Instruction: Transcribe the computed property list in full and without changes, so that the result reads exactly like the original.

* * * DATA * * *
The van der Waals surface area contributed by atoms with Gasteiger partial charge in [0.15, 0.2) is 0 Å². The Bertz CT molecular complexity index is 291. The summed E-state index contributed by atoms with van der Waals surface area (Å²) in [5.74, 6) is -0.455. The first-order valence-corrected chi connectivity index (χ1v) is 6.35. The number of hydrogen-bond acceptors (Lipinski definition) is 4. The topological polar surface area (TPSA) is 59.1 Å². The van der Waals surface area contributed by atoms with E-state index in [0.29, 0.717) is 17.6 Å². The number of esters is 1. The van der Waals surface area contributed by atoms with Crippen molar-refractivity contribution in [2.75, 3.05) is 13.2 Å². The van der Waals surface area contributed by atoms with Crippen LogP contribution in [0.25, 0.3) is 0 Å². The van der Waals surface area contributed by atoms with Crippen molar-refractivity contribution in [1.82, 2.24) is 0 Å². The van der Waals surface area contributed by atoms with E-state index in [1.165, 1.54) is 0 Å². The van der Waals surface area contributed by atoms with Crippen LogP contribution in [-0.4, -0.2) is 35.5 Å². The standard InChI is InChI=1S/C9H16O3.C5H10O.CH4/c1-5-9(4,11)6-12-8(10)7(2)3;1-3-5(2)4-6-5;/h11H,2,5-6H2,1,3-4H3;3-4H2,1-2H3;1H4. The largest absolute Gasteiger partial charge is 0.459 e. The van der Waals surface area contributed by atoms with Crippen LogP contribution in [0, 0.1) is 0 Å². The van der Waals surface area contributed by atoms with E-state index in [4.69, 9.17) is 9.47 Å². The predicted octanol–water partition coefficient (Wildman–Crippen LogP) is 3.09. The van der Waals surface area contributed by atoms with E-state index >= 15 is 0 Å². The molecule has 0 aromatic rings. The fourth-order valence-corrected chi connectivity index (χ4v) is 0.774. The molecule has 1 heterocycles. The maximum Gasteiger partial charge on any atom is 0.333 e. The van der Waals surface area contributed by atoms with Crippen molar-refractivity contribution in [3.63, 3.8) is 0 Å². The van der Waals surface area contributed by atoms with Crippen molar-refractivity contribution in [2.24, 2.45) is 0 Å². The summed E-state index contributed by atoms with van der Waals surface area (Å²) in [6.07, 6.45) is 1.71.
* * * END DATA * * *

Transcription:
The van der Waals surface area contributed by atoms with Gasteiger partial charge in [0.15, 0.2) is 0 Å². The Bertz CT molecular complexity index is 291. The summed E-state index contributed by atoms with van der Waals surface area (Å²) in [5.74, 6) is -0.455. The first-order valence-corrected chi connectivity index (χ1v) is 6.35. The number of hydrogen-bond acceptors (Lipinski definition) is 4. The topological polar surface area (TPSA) is 59.1 Å². The van der Waals surface area contributed by atoms with E-state index in [0.29, 0.717) is 17.6 Å². The number of esters is 1. The van der Waals surface area contributed by atoms with Crippen molar-refractivity contribution in [2.75, 3.05) is 13.2 Å². The van der Waals surface area contributed by atoms with Crippen LogP contribution in [0.25, 0.3) is 0 Å². The van der Waals surface area contributed by atoms with Crippen molar-refractivity contribution in [1.82, 2.24) is 0 Å². The van der Waals surface area contributed by atoms with E-state index in [1.165, 1.54) is 0 Å². The van der Waals surface area contributed by atoms with Crippen LogP contribution in [-0.4, -0.2) is 35.5 Å². The standard InChI is InChI=1S/C9H16O3.C5H10O.CH4/c1-5-9(4,11)6-12-8(10)7(2)3;1-3-5(2)4-6-5;/h11H,2,5-6H2,1,3-4H3;3-4H2,1-2H3;1H4. The largest absolute Gasteiger partial charge is 0.459 e. The van der Waals surface area contributed by atoms with Crippen LogP contribution in [0, 0.1) is 0 Å². The van der Waals surface area contributed by atoms with E-state index in [4.69, 9.17) is 9.47 Å². The predicted octanol–water partition coefficient (Wildman–Crippen LogP) is 3.09. The van der Waals surface area contributed by atoms with E-state index >= 15 is 0 Å². The molecule has 0 aromatic rings. The fourth-order valence-corrected chi connectivity index (χ4v) is 0.774. The molecule has 1 heterocycles. The maximum Gasteiger partial charge on any atom is 0.333 e. The van der Waals surface area contributed by atoms with Crippen molar-refractivity contribution in [3.63, 3.8) is 0 Å². The van der Waals surface area contributed by atoms with Crippen molar-refractivity contribution in [2.24, 2.45) is 0 Å². The summed E-state index contributed by atoms with van der Waals surface area (Å²) in [6.07, 6.45) is 1.71.